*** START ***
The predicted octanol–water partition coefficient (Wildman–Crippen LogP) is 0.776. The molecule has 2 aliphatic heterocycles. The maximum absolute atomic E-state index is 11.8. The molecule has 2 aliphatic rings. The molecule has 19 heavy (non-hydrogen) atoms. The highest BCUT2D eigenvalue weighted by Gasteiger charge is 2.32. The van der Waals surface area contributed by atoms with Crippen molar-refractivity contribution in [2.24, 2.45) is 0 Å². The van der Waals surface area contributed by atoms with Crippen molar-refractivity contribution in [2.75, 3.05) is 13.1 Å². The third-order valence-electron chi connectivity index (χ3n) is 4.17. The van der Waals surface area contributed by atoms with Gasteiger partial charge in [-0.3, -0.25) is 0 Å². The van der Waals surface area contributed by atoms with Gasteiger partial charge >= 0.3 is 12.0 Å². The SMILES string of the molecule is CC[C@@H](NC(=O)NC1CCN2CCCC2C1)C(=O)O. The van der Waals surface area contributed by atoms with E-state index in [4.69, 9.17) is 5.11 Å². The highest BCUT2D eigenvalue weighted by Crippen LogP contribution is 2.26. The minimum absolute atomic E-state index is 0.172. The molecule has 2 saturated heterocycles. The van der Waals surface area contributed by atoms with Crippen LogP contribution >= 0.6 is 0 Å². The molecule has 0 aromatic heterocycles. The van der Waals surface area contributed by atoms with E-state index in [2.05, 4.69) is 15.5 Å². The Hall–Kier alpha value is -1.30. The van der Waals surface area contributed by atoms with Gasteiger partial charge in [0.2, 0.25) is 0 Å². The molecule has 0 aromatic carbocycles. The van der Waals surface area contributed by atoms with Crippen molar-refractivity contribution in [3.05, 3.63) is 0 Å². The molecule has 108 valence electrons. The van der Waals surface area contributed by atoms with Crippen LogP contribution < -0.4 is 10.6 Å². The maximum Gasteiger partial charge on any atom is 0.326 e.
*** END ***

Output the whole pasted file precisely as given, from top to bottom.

The predicted octanol–water partition coefficient (Wildman–Crippen LogP) is 0.776. The molecule has 2 aliphatic heterocycles. The maximum absolute atomic E-state index is 11.8. The molecule has 2 aliphatic rings. The molecule has 19 heavy (non-hydrogen) atoms. The highest BCUT2D eigenvalue weighted by Gasteiger charge is 2.32. The van der Waals surface area contributed by atoms with Crippen molar-refractivity contribution in [2.24, 2.45) is 0 Å². The van der Waals surface area contributed by atoms with Crippen molar-refractivity contribution in [2.75, 3.05) is 13.1 Å². The third-order valence-electron chi connectivity index (χ3n) is 4.17. The van der Waals surface area contributed by atoms with Gasteiger partial charge in [-0.3, -0.25) is 0 Å². The van der Waals surface area contributed by atoms with Gasteiger partial charge >= 0.3 is 12.0 Å². The SMILES string of the molecule is CC[C@@H](NC(=O)NC1CCN2CCCC2C1)C(=O)O. The van der Waals surface area contributed by atoms with E-state index in [4.69, 9.17) is 5.11 Å². The highest BCUT2D eigenvalue weighted by Crippen LogP contribution is 2.26. The minimum absolute atomic E-state index is 0.172. The molecule has 2 saturated heterocycles. The van der Waals surface area contributed by atoms with Crippen LogP contribution >= 0.6 is 0 Å². The molecule has 0 aromatic heterocycles. The van der Waals surface area contributed by atoms with E-state index in [2.05, 4.69) is 15.5 Å². The Hall–Kier alpha value is -1.30. The van der Waals surface area contributed by atoms with Gasteiger partial charge in [0.2, 0.25) is 0 Å². The molecule has 0 aromatic carbocycles. The van der Waals surface area contributed by atoms with Crippen molar-refractivity contribution in [3.05, 3.63) is 0 Å². The molecule has 108 valence electrons. The van der Waals surface area contributed by atoms with Crippen LogP contribution < -0.4 is 10.6 Å². The maximum Gasteiger partial charge on any atom is 0.326 e.